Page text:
[(/ (+ -1 (sqrt 5)) 2) (/ (+ -1 (* -1 (sqrt 5))) 2)]
> (define $t (fst (q-f' 1 1 -1)))
> (q-f' 1 (* -1 t) 1)
[(/ (+ -1 (sqrt 5) (sqrt (+ -10 (* -2 (sqrt 5))))) 4) (/ (+ -1 (sqrt 5) (* -1 (sqrt (+ -10 (* -2 (sqrt 5)))))) 4)]
> (define $z (fst (q-f' 1 (* -1 t) 1)))
> z
(/ (+ -1 (sqrt 5) (sqrt (+ -10 (* -2 (sqrt 5))))) 4)
> (** z 5)
1

Differentiation

We can implement differentiation easily in Egison.

> (d/d (** x 3) x)
(* 3 x^2)
> (d/d (** e (* i x)) x)
(* i (** e (* i x)))
> (d/d (d/d (log x) x) x)
(/ -1 x^2)
> (d/d (* (cos x) (sin x)) x)
(+ (* -1 (sin x)^2) (cos x)^2)

Taylor Expansion

The following sample executes Taylor expansion on Egison. We verify Euler's formula in the following sample.

> (take 8 (taylor-expansion (** e (* i x)) x 0))
{1 (* i x) (/ (* -1 x^2) 2) (/ (* -1 i x^3) 6) (/ x^4 24) (/ (* i x^5) 120) (/ (* -1 x^6) 720) (/ (* -1 i x^7) 5040)}
> (take 8 (taylor-expansion (cos x) x 0))
{1 0 (/ (* -1 x^2) 2) 0 (/ x^4 24) 0 (/ (* -1 x^6) 720) 0}
> (take 8 (taylor-expansion (* i (sin x)) x 0))
{0 (* i x) 0 (/ (* -1 i x^3) 6) 0 (/ (* i x^5) 120) 0 (/ (* -1 i x^7) 5040)}
> (take 8 (map2 + (taylor-expansion (cos x) x 0) (taylor-expansion (* i (sin x)) x 0)))
{1 (* i x) (/ (* -1 x^2) 2) (/ (* -1 i x^3) 6) (/ x^4 24) (/ (* i x^5) 120) (/ (* -1 x^6) 720) (/ (* -1 i x^7) 5040)}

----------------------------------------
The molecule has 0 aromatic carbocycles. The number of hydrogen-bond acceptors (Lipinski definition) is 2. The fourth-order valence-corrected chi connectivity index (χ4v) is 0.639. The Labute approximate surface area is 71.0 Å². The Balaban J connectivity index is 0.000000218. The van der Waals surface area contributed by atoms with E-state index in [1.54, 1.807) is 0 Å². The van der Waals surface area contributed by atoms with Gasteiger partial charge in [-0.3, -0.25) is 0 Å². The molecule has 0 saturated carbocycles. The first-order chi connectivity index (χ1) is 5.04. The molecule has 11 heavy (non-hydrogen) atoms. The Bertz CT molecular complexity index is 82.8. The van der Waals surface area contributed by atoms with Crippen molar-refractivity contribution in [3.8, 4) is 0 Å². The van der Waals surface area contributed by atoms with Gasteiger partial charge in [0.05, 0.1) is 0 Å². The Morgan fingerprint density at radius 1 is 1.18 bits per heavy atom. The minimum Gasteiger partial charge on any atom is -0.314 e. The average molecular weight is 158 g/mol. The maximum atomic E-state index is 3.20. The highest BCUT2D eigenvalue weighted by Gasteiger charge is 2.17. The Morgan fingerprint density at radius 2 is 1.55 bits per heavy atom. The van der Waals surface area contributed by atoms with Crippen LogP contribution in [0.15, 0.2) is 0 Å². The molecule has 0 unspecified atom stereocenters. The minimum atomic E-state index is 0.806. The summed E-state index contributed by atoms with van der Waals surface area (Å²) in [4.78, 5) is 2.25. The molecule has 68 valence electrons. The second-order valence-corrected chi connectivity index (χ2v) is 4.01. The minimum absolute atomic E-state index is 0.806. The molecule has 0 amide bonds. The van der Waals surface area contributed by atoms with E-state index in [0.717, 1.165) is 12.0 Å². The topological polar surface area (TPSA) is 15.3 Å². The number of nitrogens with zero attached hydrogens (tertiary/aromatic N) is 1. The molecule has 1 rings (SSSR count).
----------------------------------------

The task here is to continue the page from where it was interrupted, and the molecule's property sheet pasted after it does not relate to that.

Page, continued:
Vector and Matrix

We support tesnsor algebra. We use Einstein notation to express arithmetic operations between tensors.

A vector and matrix is expressed by enclosing its elements with (| and |).

A tensor of higher order than 2 is expressed by a tensor expression whose arguments are its dimensions and elements.

(tensor <dimensions> <elements>)
> (define $V1 [| x_1 x_2 x_3 |])
> (define $V2 [| y_1 y_2 y_3 |])
> (. V1~i V2_i)
(+ (* x_1 y_1) (* x_2 y_2) (* x_3 y_3))
> (. V1~i V2_j)
[| [| (* x_1 y_1) (* x_1 y_2) (* x_1 y_3) |] [| (* x_2 y_1) (* x_2 y_2) (* x_2 y_3) |] [| (* x_3 y_1) (* x_3 y_2) (* x_3 y_3) |] |]~i_j
> (define $M1 (generate-tensor 2#x_%1_%2 {2 2}))
> (define $M2 (generate-tensor 2#y_%1_%2 {2 2}))
> M1
[| [| x_1_1 x_1_2 |] [| x_2_1 x_2_2 |] |]
> M2
[| [| y_1_1 y_1_2 |] [| y_2_1 y_2_2 |] |]
> M1_i_1
[| x_1_1 x_2_1 |]_i
> M1_1_j
[| x_1_1 x_1_2 |]_j
> (. M1_i_j M2_j_k)
(tensor {2 2 2 2} {(* x_1_1 y_1_1) (* x_1_1 y_1_2) (* x_1_1 y_2_1) (* x_1_1 y_2_2) (* x_1_2 y_1_1) (* x_1_2 y_1_2) (* x_1_2 y_2_1) (* x_1_2 y_2_2) (* x_2_1 y_1_1) (* x_2_1 y_1_2) (* x_2_1 y_2_1) (* x_2_1 y_2_2) (* x_2_2 y_1_1) (* x_2_2 y_1_2) (* x_2_2 y_2_1) (* x_2_2 y_2_2)} )_i_j_j_k
> (. M1_i_j M2_k_l)
(tensor {2 2 2 2} {(* x_1_1 y_1_1) (* x_1_1 y_1_2) (* x_1_1 y_2_1) (* x_1_1 y_2_2) (* x_1_2 y_1_1) (* x_1_2 y_1_2) (* x_1_2 y_2_1) (* x_1_2 y_2_2) (* x_2_1 y_1_1) (* x_2_1 y_1_2) (* x_2_1 y_2_1) (* x_2_1 y_2_2) (* x_2_2 y_1_1) (* x_2_2 y_1_2) (* x_2_2 y_2_1) (* x_2_2 y_2_2)} )_i_j_k_l

Egison Math Notebook

Here are more samples.

Comparison with Related Work